Neopan Acros in Rodinal too contrasty: what am I doing wrong?
I have recently developed several rolls of Acros (shot at 100) in Rodinal 1+100, standing or semi-standing for one hour.
When I look at them under the loupe, they look absolutely beautiful. They're almost like negative slides.
However, when I scan them, they end up way too contrasty. The midtones are outweighed by the highlights and shadows, and everything looks like I shot it under an arc lamp. A black and white cat in the shade has blown-out white fur and blocked-up black fur. A man in the sunlight with his dog produces a nearly unusable shot that half looks like I shot it on document film.
I thought that stand development was supposed to reduce contrast. Am I overdeveloping? Would I be better served by shooting at a lower EI, reducing my stand development time, agitating less, switching to normal development, or switching to Xtol, D76, Diafine, or HC110?
(I know it's not a scanning problem; the scanner is set to use the full range of contrast on the film, and I adjust it in Photoshop.)
If they look like 'the real thing' in reverse, the gamma is probably 1.0, which is way too high; they are over developed. They should look a little 'flat' with a gamma from 0.6 to 0.8. Also, consider under-exposure, its like an epidemic. You'll always have difficulty printing an under-exposed negative.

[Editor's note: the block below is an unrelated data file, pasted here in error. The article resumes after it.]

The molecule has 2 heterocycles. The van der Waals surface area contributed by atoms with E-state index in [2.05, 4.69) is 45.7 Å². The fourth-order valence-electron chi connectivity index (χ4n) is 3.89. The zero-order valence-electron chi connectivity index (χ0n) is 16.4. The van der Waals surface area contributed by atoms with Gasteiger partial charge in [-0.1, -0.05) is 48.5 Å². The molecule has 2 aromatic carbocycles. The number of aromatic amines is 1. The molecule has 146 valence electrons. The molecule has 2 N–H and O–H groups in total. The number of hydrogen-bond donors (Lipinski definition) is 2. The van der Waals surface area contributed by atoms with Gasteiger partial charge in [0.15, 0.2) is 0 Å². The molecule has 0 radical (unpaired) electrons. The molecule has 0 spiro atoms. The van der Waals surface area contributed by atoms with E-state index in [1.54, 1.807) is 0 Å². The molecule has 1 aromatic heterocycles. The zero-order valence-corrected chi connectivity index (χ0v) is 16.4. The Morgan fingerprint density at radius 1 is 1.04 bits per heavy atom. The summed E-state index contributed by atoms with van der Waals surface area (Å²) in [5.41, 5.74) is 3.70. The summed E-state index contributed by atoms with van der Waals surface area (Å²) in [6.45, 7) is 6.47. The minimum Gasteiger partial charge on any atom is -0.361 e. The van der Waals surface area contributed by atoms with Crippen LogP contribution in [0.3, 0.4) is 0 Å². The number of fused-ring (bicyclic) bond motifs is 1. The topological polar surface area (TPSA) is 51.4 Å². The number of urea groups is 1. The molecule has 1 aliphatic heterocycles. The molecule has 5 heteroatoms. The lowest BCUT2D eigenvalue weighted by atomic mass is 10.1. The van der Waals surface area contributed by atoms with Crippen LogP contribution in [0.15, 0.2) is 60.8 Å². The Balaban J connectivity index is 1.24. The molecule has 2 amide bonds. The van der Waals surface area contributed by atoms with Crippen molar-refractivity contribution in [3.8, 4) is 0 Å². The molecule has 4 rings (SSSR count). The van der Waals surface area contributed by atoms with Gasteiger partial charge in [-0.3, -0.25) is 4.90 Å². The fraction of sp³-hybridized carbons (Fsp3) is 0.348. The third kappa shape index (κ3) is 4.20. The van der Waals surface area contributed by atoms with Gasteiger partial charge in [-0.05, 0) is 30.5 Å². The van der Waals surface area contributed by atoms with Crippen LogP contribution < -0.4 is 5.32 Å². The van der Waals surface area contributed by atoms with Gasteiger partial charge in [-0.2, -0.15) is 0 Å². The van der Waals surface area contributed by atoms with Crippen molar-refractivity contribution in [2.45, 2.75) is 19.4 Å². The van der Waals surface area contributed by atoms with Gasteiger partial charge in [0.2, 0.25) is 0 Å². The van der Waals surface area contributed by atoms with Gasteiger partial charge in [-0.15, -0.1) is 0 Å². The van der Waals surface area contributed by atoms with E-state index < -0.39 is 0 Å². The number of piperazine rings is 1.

Originally Posted by atomicthumbs
I've had a lot of luck with Acros in Rodinal at 1:50.
I've settled in to Rodinal 1:50, 10-13 minutes. Simple development beyond that - 30 seconds initial agitation followed by 2 inversions per minute. I've been very happy with the results* Acros has rapidly become one of my favorite films.
I have some sample shots with similar development here: http://www.flickr.com/search/?q=acro...94%40N00&s=int
* I haven't printed negatives developed that way yet - only scanned them. I think they'd print fine too though I'd probably make adjustments to optimize for better printing.
I got good results with Acros 35mm 100 EI 100 in Tetenal Ultrafin 1:20 for 4 minutes 20 degrees (celcius).
Almost too short dev time to handle, but it went ok and even in contrasty light I had good detail on both highlights and shadows (in the scans).
I also did a succesful development of Across 100 120 film EI 100 in Rodinal 1:50 for 13 minutes 30 seconds at 20 degrees (agitate first 30, then two slow inversions each minute).